The former United Nations Ambassador and Atlanta mayor gave us some insight on his experience during the Selma marches.
In his home in Atlanta, Young has walls of pictures that tell the story of his life as a civil rights icon.
He's been in the forefront of the struggle for equality, helping lead the way on many of this country's freedom footprints, including the Selma march.
"I was in the back of the line when I went over there and I realized that there was this whole crowd of policemen," Young said. "Called Dr. King and I said 'they're not going to let us march.'"
About 600 people began the 50-mile march from Selma to the Alabama state capital in Montgomery on March 7, 1965 to protest discrimination that prevented blacks from voting.
But as the marchers descended to the foot of the Edmund Pettus Bridge, state troopers used brutal force and tear gas to push them back.
"Those that who were falling and hurting we were trying to get them into ambulances to get them back to the church," Young said. "Those who were just suffering from tear gas they had some towels and things to wipe their face."
Now 50 years later, the Oscar-nominated film "Selma" is being used as a reminder to all, and as an introduction of history to another generation.
The march, which became known as Bloody Sunday, moved the nation to pass the Landmark Voting Rights Act which mandated federal oversight over elections in states with histories of discrimination.
"The passage of the Voting Rights Act was a very important victory," Young said.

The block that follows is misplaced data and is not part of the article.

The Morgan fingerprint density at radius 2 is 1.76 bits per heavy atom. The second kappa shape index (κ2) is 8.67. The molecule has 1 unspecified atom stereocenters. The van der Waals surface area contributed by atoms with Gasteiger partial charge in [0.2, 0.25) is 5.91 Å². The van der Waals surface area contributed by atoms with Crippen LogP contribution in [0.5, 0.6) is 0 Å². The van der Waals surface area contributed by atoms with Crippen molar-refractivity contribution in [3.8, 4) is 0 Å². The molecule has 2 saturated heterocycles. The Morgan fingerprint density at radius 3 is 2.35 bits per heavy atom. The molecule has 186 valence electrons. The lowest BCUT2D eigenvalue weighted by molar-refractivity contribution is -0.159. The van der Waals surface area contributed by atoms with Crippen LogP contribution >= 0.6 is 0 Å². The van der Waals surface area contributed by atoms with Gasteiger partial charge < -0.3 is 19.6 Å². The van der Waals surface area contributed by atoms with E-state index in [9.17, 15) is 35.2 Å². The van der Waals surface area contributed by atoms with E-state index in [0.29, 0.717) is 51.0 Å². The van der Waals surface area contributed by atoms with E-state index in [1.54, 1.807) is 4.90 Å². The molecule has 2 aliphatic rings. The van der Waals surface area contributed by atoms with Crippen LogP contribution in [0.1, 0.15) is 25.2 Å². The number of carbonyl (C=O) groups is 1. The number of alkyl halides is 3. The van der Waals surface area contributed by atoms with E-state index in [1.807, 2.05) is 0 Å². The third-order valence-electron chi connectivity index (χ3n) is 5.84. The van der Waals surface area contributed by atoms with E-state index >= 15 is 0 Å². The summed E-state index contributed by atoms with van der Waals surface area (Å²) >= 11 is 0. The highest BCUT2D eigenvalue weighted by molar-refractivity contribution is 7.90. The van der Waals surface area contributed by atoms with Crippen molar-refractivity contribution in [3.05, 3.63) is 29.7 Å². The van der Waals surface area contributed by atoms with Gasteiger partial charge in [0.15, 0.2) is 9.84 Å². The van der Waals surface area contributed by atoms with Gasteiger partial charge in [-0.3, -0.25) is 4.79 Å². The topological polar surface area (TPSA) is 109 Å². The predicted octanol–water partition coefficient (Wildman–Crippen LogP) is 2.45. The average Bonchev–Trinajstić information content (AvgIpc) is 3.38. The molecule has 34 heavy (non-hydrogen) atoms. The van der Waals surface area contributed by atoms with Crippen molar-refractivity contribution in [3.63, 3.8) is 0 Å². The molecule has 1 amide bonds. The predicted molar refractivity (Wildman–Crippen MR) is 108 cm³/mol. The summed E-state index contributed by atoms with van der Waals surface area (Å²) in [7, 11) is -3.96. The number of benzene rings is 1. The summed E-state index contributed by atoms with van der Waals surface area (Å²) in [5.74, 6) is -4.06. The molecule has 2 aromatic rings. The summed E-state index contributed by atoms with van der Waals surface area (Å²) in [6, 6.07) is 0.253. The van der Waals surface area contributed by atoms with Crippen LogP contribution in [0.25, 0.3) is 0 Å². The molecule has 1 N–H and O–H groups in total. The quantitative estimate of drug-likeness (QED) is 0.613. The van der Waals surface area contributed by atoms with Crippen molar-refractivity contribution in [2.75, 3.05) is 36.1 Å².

It's one of many victories he's seen in his lifetime.
Born on March 12, 1932, in New Orleans, La., Young became active in the Civil Rights Movement, working with Dr.King in the Southern Christian Leadership Conference and Georgia Congressman John Lewis with the SNCC.
In 1964, he became the SCLC's executive director. In this position, he helped draw up the Civil Rights Act of 1964 and the Voting Rights Act of 1965.
He was with King in Memphis, Tenn. on April 4, 1968, the day of King's assassination.
"He always said 'look you're gonna die. Everybody's gonna die and you don't have anything to say about when you're going to die. You don't have anything to say about how you're going to die. The only thing you can decide is what is it you give your life for.'"
Over the years, Young has given his life to service. He served in Congress, was the first African-American ambassador to the United Nations and became mayor of Atlanta in 1981. In that same year, he was also awarded the Presidential Medal of Freedom.
Since leaving political office on Jan. 2, 1990, Young has founded or served in a large number of organizations focused on public policy and international relations, with a special focus on Africa.
"Try to find a way to stay in tune with God's purpose for your life and everything's going to work out fine," Young said. "It's not going to always be easy, but you'll always overcome."
A message from a politician, pastor and protester who helped change the racial landscape in the south and the nation.
WTVM is sending a crew down to Selma for the historic event over the weekend. Be sure to tune in online and on-air for complete coverage.
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